The real reason self-promotion sucks

No one likes promoting themselves.

It’s awkward, uncomfortable, and it feels icky.

You think to yourself, “I’m not a sales person. I’m the subject matter expert. I shouldn’t have to do this. I’m above this.”

And then one of four things happens:

1. You start to explore your paid ad options because the thought of organically growing something makes you want to throw up.

2. You convince yourself affiliates are the way to go because it’s “efficient” and “gets you in front of other already existing audiences.”

3. You seek out a social media expert who will “do social” for you.

4. You do nothing because you’re waiting to get all your “ducks in a row” before you promote anything.

The trouble with each of these approaches is that they don’t solve the real problem. The real problem is that you hate self-promotion and you don’t want to do it.

And when we don’t want to do something, we’ll do anything to avoid it. Include make bad business decisions. Because we’re being motivated by fear instead of being objective about what’s best for our business and our customers.

So I’m going to explain why these approaches are no beuno for this stage of the game and then give you a better way.

 

Why you don’t want to start with paid ads:

 

A general rule of thumb for paid ads is that your cost per acquisition (CPA) needs to be less than your customer lifetime value (CLV). Which makes sense. If it costs you more to get a customer than the customer is worth, your business loses money. It defeats the purpose of your ad in the first place.

A lot of people think, “Eh, I’ll throw $100-$500-$1000 at Facebook and go from there.”

Trouble is, until you have consistent sales, you have no idea what your customer’s customer lifetime value (CLV) is.  You end up just guessing that this strategy is positively impacting growth and hyper focus on the wrong numbers – like how many people saw your ad (vanity metric) versus how many people bought from you (real metric).

To add insult to injury, there is sophisticated art and science to writing ads. If you are averse to selling in the first place, then you’re going to suck at writing a strong (or even good) lead-generating ad the first few times around.

Did I lead with the right benefit? Did I have a strong enough call to action? Was the design clean enough? Was it clear what my ad was trying to say? Should I send people to a landing page or to a sales page? Do I make them opt-in first?

Unless you’re a huge weirdo like me who loves this stuff, you probably have a headache from reading that paragraph.

Running ads when you’re just starting out is like doing a 5 day cleanse when you’re trying to lose 60 lbs. You’ll lose a few pounds, but it won’t fix the real problem.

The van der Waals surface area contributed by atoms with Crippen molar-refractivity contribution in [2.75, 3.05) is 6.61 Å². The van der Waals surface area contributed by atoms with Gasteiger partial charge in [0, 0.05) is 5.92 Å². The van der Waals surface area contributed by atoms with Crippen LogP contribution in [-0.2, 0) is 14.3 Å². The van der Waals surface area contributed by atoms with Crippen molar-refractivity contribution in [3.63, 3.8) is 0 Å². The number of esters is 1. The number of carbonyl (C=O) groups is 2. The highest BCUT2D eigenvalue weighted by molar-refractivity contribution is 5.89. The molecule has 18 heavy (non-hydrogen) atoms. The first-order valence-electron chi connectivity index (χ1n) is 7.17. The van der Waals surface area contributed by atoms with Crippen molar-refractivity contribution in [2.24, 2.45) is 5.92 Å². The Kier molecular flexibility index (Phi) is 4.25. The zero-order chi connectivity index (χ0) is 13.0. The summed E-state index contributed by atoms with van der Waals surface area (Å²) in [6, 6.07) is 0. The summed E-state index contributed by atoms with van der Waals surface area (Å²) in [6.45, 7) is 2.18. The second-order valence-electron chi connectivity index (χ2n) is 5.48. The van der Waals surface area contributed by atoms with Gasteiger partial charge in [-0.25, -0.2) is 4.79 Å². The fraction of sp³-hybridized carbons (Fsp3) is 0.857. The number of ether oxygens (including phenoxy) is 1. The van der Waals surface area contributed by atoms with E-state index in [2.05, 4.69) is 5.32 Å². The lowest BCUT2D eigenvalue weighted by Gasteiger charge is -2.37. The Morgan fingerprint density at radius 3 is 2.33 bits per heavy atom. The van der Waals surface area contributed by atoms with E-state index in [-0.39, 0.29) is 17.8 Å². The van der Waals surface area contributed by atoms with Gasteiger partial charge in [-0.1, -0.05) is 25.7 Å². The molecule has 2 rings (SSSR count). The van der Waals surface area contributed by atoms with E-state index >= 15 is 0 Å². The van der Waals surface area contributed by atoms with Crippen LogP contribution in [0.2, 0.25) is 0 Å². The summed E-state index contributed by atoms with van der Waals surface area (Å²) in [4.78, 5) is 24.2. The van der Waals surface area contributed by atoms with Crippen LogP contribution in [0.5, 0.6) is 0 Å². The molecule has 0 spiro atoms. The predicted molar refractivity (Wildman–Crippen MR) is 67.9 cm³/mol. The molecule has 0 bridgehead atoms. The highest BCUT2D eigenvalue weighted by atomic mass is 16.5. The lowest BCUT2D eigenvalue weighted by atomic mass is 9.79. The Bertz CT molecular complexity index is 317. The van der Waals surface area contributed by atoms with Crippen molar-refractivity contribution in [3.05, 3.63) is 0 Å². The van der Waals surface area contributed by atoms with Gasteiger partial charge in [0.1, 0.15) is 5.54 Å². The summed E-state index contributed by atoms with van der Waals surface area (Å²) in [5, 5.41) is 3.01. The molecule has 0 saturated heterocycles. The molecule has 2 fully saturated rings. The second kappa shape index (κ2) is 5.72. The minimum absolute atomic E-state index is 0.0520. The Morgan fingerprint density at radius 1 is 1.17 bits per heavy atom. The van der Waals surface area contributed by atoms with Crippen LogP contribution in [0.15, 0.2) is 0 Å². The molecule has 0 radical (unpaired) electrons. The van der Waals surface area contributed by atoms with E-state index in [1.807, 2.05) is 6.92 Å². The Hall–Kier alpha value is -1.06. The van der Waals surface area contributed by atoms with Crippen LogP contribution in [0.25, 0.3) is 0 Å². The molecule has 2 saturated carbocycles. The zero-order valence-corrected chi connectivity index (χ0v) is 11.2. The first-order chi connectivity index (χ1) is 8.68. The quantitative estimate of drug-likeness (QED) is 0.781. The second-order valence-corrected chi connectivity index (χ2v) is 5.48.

The problem with Affiliates

 

The logic I hear for this approach is solid – get in front of already captive audiences. That is smart. But there are better ways to do this out of the gate than affiliate selling.

To start going after affiliates when you’ve never sold anything online before is like being introduced to someone by a mutual friend and then immediately asking that person to give you money for your breast cancer walk. It may be a great cause, but they don’t really know you.

They’ll judge (or worse – dismiss) you as pushy and be mad at your mutual friend for putting them in that position in the first place.

Yuck all around.

The idea is to develop a relationship with the audience before you start selling them something. Which is a lot of work, especially if you hate self-promotion.

The affiliate approach seems easier because you can piggyback off someone else’s existing relationship with their audience.

Problem is, it’s transactional. It disguises itself as relationship-first (the whole “my friend has this great product I thought you’d love!” idea), but it’s about sales.

Sales are excellent. The lifeblood of business. But if you’re starting out, you want to have a relationship with your audience first. That’s where you want to spend a bulk of your time.

The reasons have to do with market norms vs social norms. Market norms are the unofficial laws governing behavior in a transaction involving money. Relationships governed by market norms are formal and strict, “I will do X for you for $Y compensation. No more no less.” This is how traditional businesses functioned in an industrial economy. Makes sense.

In a connection economy, however, you want to lead with social norms – especially if you’re trying to build a following.

Think about this: if you went to a friends’ place for dinner and realized you forgot to bring wine, so you gave them the financial equivalent when you arrived, say $30, how would they react? You arrive at the door and hand them cash.

It would be weird.

Same thing with your audience, you want to hand them wine.

If you want to go the affiliate route and don’t yet have a list, I’d recommend not selling anything at first. Provide value for free, like a PDF or lead magnet specifically for that audience. Get them on your list before you start selling to them.

 

Why you don’t need to “do social”